In our last article, we talked about the health benefits of berries for our canine companions. Now that the garden season is in full force and farmers’ markets are popping up on every corner, we thought it would be great to discuss what vegetables are considered to not only be safe for your pups, but are also serve as beneficially healthy alternatives to those overly processed store bought treats.
As we plot out our gardens, here are some of the vegetables we ensure we make extra room for so that we can share with our fur-kids:
Our girls LOVE carrots! While I am sure they enjoy the taste of carrots, I personally think they enjoy the crunchiness even more. Not only are carrots a low calorie snack, but they are also a great source of fiber and vitamin A. Furthermore, the crunchy texture can also help to support healthy teeth and gums.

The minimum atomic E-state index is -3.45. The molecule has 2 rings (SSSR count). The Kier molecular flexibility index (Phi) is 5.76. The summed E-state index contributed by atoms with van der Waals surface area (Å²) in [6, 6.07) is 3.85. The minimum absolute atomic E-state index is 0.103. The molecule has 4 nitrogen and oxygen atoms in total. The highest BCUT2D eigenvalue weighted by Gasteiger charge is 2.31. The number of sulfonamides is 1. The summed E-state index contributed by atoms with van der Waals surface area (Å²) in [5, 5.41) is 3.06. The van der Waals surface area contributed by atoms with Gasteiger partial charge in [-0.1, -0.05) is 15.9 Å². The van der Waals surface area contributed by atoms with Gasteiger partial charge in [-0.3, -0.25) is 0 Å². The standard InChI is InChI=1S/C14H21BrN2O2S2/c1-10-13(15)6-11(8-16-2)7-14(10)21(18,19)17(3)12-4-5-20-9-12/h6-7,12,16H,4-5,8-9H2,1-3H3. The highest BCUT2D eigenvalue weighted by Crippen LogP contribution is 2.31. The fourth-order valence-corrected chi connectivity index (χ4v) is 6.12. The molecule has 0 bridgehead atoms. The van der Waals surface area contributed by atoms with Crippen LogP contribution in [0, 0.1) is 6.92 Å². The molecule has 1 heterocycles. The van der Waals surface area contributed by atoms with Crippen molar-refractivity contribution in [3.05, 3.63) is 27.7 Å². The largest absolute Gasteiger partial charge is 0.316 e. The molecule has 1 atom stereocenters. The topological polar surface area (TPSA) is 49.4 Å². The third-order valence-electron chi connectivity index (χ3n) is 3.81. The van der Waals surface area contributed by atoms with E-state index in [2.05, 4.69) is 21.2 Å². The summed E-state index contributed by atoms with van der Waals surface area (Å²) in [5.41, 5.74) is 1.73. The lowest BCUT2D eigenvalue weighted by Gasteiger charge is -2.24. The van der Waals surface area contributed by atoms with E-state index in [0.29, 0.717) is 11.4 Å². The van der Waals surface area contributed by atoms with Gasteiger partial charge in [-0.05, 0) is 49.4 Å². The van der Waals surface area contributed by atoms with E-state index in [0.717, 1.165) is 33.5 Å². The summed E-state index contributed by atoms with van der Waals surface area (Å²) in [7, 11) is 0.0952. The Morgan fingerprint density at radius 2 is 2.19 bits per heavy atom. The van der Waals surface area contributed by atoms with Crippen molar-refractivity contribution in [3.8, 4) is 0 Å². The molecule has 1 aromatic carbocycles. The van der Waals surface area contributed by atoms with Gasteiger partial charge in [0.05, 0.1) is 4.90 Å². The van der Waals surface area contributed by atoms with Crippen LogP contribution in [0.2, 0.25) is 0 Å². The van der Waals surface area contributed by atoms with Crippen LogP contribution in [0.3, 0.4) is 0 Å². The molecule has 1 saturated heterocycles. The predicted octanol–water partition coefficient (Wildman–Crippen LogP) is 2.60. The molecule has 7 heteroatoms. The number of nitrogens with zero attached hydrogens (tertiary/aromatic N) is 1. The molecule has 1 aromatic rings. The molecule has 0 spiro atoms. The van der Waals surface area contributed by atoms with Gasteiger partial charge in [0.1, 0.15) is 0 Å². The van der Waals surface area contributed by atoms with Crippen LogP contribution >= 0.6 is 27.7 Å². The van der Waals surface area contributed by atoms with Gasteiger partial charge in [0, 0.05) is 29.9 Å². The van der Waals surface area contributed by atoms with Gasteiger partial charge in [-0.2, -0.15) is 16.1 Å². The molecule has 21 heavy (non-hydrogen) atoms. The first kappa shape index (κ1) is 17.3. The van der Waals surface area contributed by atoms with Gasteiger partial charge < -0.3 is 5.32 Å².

Another staple in our garden is celery, which is the perfect low-fat, low-calorie snack for all of our waistlines (humans and canines alike)! Celery provides a number of essential nutrients and vitamins including vitamins A, C, and K; folate; potassium; and manganese. Furthermore, it is an excellent source of fiber. It can pose as a choking hazard, so we recommend cutting it up in smaller pieces to avoid this from occurring.
While cucumbers may not offer a ton of beneficial nutrients to your canine companion, they do offer a healthy low calorie, non-fat treat option with a satisfying crunch. We like to use cucumbers as an alternative training treat on especially hot days as their high water content can help keep your pup hydrated while they are working hard to keep up with you on that afternoon walk.
I consider green beans to be a “super treat” for our dogs. They are not only full of fiber and low in calories, but they are also loaded with beneficial nutrients such such as iron, calcium, protein, and vitamins B6, A, C, and K. It is important to note that while all green beans (chopped, steamed, raw, or frozen) are good for our canine friends, they should be served plain (no added salt or spices.)